Written by Clementine Hetherington
She can feel gusts of cool wind on her face. It smells briny, like the ocean. Tangy. She can almost feel a texture in her mouth, left there by things she can barely remember. Bits of grainy sand granules. Salt water. A sour tongue from lemonade sold on the boardwalk; all of these things mixed together to form a recognizable taste, a trigger. Subconscious memories unlocked and released, but only partly. The what is there but not the who, why, where, or when.
There’s a noise, and this is unfamiliar to her. Well, she knows what it is, but it holds no importance to her. Singing. A high, clear voice—human, she thinks. She should be sure, why isn’t she? ~the dock is full, the ships are ready, come and take me, take me to sea~ The voice is beautiful, she thinks. The song is haunting. It sends a chill through—why doesn’t she know her own name? Why is she afraid?
Suddenly she realizes that she sees nothing. With effort she tries to pull her heavy eyelids up. Her eyes flicker open. She blinks, squints. It’s bright. There are white curtains fluttering at a bay window. That’s the breeze.
There’s a girl. Brown hair, long. Pale skin. She’s arranging seashells on a bureau. That’s who’s singing. She’s wearing a tight sleeveless shirt. A style the suddenly nameless girl has never seen before. Short shorts—very shirt. She can see the girl’s legs. She knows she would be blushing if this was like—before. Somehow she knows it’s not. Things have changed.
She can see the ocean outside the open window, close. There’s a square box on the girl’s wall with a flickering, moving picture inside. She knows she’s never seen anything like that before.
She looks down at herself. She’s wearing her favorite dress—white, lacy, elegant. She matches the curtains. But the dress is different now, it’s clear, see through. She looks down further. The wooden boards of the floor can be seen through her feet.
She’s a ghost.
She remember that much about being human.
Why is she in this girl’s room? She keeps coming back. Not of choice, just sucked back in, like through a vacuum. Day after day—or rather, period of awareness after period of awareness. She really has no concept of days anymore.
She remembers, now, what happened. She drowned, in the ocean right outside this place. So she guesses she has some clue as to why she’s stuck here. But why this specific room? There must be many other houses on this stretch of coast. This girl doesn’t look like she needs a haunting.
The girl is beautiful. She watches her. She combs her hair, she sings, she cries. She lives. All of it fascinating to the ghost.
She realizes she wants to touch her. Maybe this girl could make her feel again, bring her dead nerves back to life. Her heart. Get her veins flowing, pumping blood through her body. And love. Two important substances, one physical, one emotional but both flow outward from the center of her chest. She wants them both but love, love she needs, yearns for. She feels a bitter, stabbing pain when she realizes she can’t touch her, can’t have any of that—her hands pass through solid objects. That’s how she comes in, through the bedroom wall, as if she’s not even there at all. Which maybe, she’s not. Probably not.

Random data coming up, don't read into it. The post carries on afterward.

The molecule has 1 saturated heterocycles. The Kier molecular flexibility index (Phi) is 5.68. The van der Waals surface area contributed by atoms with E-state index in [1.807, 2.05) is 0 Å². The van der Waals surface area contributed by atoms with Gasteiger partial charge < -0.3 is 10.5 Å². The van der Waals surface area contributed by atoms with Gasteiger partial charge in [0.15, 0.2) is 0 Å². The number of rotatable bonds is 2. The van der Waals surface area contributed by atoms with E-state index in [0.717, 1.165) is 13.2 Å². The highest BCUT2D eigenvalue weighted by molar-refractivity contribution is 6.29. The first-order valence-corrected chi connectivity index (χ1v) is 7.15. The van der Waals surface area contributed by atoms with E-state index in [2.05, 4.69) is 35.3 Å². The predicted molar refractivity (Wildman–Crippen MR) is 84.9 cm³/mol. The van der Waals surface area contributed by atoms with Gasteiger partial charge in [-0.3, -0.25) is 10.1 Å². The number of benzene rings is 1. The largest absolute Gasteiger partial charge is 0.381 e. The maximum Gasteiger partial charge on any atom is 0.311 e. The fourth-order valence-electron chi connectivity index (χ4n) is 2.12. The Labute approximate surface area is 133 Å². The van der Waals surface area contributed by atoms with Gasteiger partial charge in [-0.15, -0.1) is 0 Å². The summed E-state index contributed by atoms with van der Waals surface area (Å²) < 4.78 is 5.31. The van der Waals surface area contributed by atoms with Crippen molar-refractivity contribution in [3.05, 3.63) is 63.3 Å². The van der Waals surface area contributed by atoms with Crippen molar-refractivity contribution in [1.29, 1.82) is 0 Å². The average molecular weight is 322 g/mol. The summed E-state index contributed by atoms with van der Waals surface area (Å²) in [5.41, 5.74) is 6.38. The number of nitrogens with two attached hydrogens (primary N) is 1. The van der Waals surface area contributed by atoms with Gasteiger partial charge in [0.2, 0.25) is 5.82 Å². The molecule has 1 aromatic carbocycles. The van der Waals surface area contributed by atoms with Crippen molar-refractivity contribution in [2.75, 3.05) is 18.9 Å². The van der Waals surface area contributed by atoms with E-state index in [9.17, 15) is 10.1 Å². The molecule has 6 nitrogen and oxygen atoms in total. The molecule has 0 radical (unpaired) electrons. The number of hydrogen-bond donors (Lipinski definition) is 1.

On the thirtieth day in this limbo she starts to cry. She hasn’t ventured much out of her little corner but today she does. The tears flow freely down her cheeks as she crosses the room, wanting to be only a little closer to her. How cruel, that she be not only dead, but stuck with someone who can be of no comfort to her?
She realizes she feels for this girl the same way the male heroines talked about their women in the romance novels she read—except possibly, more sweetly.
Romantically, madly, without reason or prudence (for surely this is the worst of possible situations).
She comes up behind the girl and starts to lightly stroke her hair.
The girl turns around.
They stare at each other.
'Why are you crying?' the girl asks in worry. Her cheeks are rosy pink.
'I’m dead.' And I love you, she thinks.
'Oh,' the girl bites her lower lip and furrows her brow. 'When did you die?'
'...1910…. I believe….' It’s all starting to blend together. She knows things she shouldn’t know.
The girl’s eyes widen in surprise. 'It’s 2010.'
The ghost feels a laugh bubbling up. “One hundred years exactly. I’d thought this situation could not be any more fantastical.” Somehow this news elates her, though. It seems meant to be. One hundred years.
The girl smiles.
They grow closer. Ghost and human fall in love. For some reason they two can touch, and they kiss. They hold. They love. When their souls brush against each other they feel so electric that the ghost is convinced she’s been zapped back to life, she feels alive, really alive, for fleeting moments though her body remains clear and cold, her heart unbeating.
'Would you like to go swimming?'
'I don’t think I can,' the ghost says. She’s scared. The water is what killed her. But it made her this happy, so…. Maybe.
'We can try.'
The water is rushing, bubbling, foaming. It looks not angry, but wild. Indifferent. The girl leads the ghost into the water. It seems wherever the girl goes, the ghost can follow.
They swim, they float, they kiss.
The sun sets.
'I’m dead, and I love you,' the ghost says, and she fades into sea form and drifts away, dissolves into nothingness.
The girl couldn’t follow the ghost like the ghost could follow her.
But, hopefully, she helped to guide her love home.